The latest case of media outlets disseminating a false claim of Israeli malevolence

The unreliability of Palestinian sources has long undermined the integrity of Mideast media coverage. In April 2002, Palestinian ‘eyewitness’ reports of an Israeli ‘massacre’ and ‘mass graves’ in Jenin were immediately transmitted and amplified around the world, but were later proven to be completely false.

This problem is still very much with us. Last month, AP and Reuters reported Palestinian prisoners’ claims that their Israeli guards tore up copies of the Koran to humiliate them. A Palestinian prisoner later admitted that she herself did the ripping.

And yesterday (July 20) Reuters, relying on unnamed Palestinian witnesses, reported that ‘Jewish settlers stabbed a Palestinian boy to death in the Israeli-occupied West Bank.’ The accusation gained traction when The New York Times included the Reuters report in its own daily dispatch.

But today it’s become clear that the boy’s assailants were Palestinian. Haaretz reported:

Palestinians initially claimed the boy was stabbed during a violent clash with settlers… Later, however, senior Palestinian figures told Israel Defense Forces figures the boy was likely murdered within the context of a clan feud.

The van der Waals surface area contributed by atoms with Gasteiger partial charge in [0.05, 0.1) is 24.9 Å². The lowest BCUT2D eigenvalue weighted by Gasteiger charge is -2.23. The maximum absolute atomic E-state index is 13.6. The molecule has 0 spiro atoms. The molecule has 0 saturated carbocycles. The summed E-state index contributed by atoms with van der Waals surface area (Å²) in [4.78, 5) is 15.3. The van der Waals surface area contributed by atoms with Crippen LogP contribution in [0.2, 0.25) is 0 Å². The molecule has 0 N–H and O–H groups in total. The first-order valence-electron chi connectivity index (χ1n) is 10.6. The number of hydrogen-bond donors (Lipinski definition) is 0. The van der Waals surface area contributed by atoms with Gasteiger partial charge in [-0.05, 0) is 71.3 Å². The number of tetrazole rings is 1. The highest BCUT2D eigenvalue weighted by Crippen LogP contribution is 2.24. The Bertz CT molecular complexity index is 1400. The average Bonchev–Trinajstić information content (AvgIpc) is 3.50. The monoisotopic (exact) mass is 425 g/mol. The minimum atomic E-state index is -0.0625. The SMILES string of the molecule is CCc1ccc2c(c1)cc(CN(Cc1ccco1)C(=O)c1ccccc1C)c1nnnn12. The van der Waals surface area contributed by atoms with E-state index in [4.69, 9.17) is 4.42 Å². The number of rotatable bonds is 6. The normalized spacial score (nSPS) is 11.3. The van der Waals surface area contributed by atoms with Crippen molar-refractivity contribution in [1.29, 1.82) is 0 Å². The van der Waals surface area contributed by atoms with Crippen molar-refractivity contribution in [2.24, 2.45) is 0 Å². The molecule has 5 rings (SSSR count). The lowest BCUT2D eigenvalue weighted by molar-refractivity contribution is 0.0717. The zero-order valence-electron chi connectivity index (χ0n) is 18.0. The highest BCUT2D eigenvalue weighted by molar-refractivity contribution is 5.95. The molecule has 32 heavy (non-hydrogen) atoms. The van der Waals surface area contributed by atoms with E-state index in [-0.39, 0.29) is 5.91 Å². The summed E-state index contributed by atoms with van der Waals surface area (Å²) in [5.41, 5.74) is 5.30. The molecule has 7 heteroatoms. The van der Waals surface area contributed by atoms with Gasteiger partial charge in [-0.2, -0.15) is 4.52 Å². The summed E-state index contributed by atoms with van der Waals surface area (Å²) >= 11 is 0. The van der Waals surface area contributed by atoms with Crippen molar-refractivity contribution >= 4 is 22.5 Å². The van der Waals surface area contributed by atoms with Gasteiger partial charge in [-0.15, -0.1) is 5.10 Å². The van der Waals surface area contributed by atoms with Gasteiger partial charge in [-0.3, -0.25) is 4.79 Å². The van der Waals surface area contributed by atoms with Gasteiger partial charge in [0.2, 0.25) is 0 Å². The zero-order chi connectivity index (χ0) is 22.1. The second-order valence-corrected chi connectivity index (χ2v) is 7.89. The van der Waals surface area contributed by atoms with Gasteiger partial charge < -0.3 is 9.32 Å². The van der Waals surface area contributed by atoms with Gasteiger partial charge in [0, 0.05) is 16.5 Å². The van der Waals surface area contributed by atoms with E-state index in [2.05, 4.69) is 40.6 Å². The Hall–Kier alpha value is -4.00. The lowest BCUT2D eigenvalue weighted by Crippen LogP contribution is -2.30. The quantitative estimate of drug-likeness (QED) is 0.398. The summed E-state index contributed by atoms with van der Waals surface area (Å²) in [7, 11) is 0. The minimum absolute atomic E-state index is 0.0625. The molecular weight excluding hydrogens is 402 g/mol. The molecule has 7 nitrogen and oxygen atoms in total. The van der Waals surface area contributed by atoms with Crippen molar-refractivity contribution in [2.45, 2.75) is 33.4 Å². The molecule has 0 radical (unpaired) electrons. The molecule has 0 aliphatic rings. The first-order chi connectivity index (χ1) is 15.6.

Reuters itself now reports senior Palestinian officials acknowledging that ‘there is no evidence that settlers were behind the stabbing.’ [UPDATE: Palestinian police have arrested a Palestinian suspect in the murder.]

So we have yet another case of dubious Palestinian claims unquestionably disseminated by the western media, but later proven false. Of course, the false version remains part of the public record, and for one who doesn’t see the correction, the fabrication is the only version that sticks.

Media monitors EyeOnThePost caught a similar case this week, when the Washington Post reported that ‘more than a dozen bystanders were killed [by IDF fire], according to [Palestinian] hospital officials’. That report was never substantiated, never repeated elsewhere — and never corrected by the Post.

Joshua Muravchik notes in his book, Covering the Intifada: How the Media Reported the Palestinian Uprising:

Journalists seem to follow a canon that says when two sides are fighting, it is their obligation to report equally and with equal credence what is said by each. But the quality of the information provided by the two sides in this conflict is highly asymmetrical. By this I mean simply that the Palestinians repeatedly lie.

The time has come for the major news outlets to institute a mandatory fact-checking period before promulgating dubious claims from Palestinian ‘eyewitnesses’ of supposed Israeli outrages.

The other issue here is the further erosion of Reuters’ credibility. This highly influential media outlet — whose staff members were caught last week cavorting with a Jenin terrorist in a ‘gag film’ — consistently demonstrates an eagerness to function as a pro-Palestinian mouthpiece.